We used 2 primary methods of data collection: key informant interviews and review of public documents. Key informant interviews were designed to generate a representative sample of policies and names of additional key informants from whom to gather policies. To identify these key informants, we worked with our advisory group and MoCAN to secure lists of contacts associated with each environment. For example, in the school environment, we identified people holding 1 of 4 positions: principals, physical education teachers, school nurses, and food service workers. We sent e-mails to these key informants explaining the purpose of the project and requesting samples of obesity-related policies. We followed the e-mails with a telephone call from project staff to review the project goals and ask key informants whether their organization had any written obesity-related policies and whether they would provide a copy of any written policy and names of other contacts. We made 3,666 contacts: government (n = 518), community (n = 444), health care (n = 299), worksite (n = 571), schools (n = 761), after school (n = 457), and child care (n = 616).
We also systematically reviewed public documents associated with each of the target environments. We conducted a Web-based search using various search tools (eg, Lexis, Nexis, Google). We identified relevant Web sites for the target environment (eg, schools) and key links to public policy-related documents (eg, school board meeting minutes), and collected any obesity-related policies or supporting documents. For example, for the government environment, we conducted Web-based searches to collect city council minutes, resolutions, and ordinances relevant to obesity-related policies.
We coded each site by information on policy status as policy available, no policy available, or participation declined. No policy available meant a verbal response of "no policy" or that we were unable to verify the presence of a policy. Participation declined meant a verbal response of "will not participate" or inability to contact the participant after at least 5 attempts (via telephone, e-mail, or both). Two project team policy analysts evaluated policies from "policy available" sites using the MPC. If there was disagreement in any MPC area, a third member of the project team assessed the policy and recommended category. There was 96% agreement among all policies collected. Most disagreements were due to omission as opposed to interpretation of content in each environment: government (24%), community (3%), health care (10%), worksite (2%), school (37%), after school (9%), and child care (15%). The difference in the rate of agreement for each environment was probably an artifact caused by capturing more policies in some environments than in others (eg, schools vs community). We used descriptive statistics to determine policy presence across each of the 7 environments.
The school environment had the highest rate of policies (88%), followed by after school programs (47%) and health care (32%) (Table 2). These environments reported that between 6% and 9% of their policies were funded. In contrast, community, government, and child care environments reported lower rates of obesity-related policies (5%, 17%, and 21%, respectively) but higher rates of funding for these policies (39%, 38%, 49%, respectively). Only the worksite environment reported low numbers of obesity-related policies and low funding levels (17% and 6%, respectively).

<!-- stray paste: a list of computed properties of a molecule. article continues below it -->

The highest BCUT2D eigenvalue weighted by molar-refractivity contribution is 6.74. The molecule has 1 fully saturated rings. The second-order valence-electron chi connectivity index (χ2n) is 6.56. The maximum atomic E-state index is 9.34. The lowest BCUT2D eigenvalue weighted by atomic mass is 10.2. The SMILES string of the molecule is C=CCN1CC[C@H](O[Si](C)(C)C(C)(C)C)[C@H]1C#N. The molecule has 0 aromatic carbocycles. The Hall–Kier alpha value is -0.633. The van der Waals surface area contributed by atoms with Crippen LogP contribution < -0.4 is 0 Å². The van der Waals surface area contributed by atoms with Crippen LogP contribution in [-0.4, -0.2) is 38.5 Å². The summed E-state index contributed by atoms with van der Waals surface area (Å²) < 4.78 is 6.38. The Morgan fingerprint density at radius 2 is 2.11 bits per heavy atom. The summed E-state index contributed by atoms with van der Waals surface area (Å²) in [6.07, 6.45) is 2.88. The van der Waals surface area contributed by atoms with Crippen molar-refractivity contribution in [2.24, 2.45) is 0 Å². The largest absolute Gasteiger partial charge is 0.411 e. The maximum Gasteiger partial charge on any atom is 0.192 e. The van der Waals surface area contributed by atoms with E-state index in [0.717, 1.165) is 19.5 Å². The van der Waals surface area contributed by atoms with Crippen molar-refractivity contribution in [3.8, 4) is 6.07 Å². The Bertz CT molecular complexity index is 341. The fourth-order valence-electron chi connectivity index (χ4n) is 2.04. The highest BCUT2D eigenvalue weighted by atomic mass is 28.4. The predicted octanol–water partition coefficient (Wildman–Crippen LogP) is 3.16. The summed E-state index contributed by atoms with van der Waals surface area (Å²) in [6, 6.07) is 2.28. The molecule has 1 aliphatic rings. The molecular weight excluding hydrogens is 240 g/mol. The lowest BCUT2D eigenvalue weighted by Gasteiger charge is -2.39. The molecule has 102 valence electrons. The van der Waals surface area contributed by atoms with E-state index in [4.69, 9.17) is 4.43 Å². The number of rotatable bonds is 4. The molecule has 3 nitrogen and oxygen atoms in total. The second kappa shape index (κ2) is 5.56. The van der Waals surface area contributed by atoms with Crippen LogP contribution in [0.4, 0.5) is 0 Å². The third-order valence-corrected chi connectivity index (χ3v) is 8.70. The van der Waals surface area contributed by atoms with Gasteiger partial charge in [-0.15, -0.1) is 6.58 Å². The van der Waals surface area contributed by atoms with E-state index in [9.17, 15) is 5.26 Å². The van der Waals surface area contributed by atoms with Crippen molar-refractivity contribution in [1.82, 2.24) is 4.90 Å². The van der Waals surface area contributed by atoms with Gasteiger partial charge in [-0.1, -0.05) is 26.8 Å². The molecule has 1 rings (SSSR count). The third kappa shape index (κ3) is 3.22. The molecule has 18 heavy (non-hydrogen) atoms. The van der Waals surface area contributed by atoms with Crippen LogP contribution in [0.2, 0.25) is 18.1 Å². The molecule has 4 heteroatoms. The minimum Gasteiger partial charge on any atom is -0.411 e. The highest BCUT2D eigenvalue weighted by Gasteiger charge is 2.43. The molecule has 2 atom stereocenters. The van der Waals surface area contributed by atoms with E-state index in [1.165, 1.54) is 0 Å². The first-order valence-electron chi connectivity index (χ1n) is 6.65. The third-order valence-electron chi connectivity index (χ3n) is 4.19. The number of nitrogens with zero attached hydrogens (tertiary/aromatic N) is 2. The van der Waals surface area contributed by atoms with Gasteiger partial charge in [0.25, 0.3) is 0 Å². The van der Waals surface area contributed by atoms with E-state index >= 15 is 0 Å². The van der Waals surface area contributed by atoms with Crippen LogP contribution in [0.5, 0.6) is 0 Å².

Counties with fewer than 2 environments covered by obesity-related policies were coded as low policy occurrence; 3 to 5 environments were coded as moderate policy occurrence; and 6 to 7 environments were coded as high policy occurrence (Figure). Only 16 of the sampled counties had high policy occurrence, most of which were in more highly populated areas of the state. In contrast, 8 counties had low occurrence, all counties were in more rural regions of the state. Most counties (n = 65) demonstrated moderate occurrence.
MoNAP provides a benchmark for assessing the presence of obesity-related policies across multiple environments in Missouri. Six of the 7 environments assessed reported a moderate occurrence of obesity-related policies. These data will allow for targeting of resources to improve the policy environment of areas with limited resources. From a research perspective, these data will provide a basis for understanding indicators of why policies are more likely to be addressed in 1 county rather than others (2,16).
MoNAP also revealed that schools were more likely to have a written obesity-related policy than any of the other 6 environments. This discrepancy with other environments might be best explained by the federal mandate in the Child Nutrition and WIC (Special Supplemental Nutrition Program for Women, Infants, and Children) Reauthorization Act of 2004, which required schools that sponsor school meal programs to establish wellness policies (2,17,18). These policies are a first step in ensuring that children spend their time in and have access to environments supportive of healthy eating and activity behaviors. In contrast, fewer than half of all after-school programs and only 1 in 5 child-care programs had obesity-related policies in place. This means that Missouri school children are more likely than children in after-school programs to have access to nutritious foods and activity for part of their day. This can be especially detrimental to young children, who are establishing lifelong patterns that may lead to obesity (15,19,20).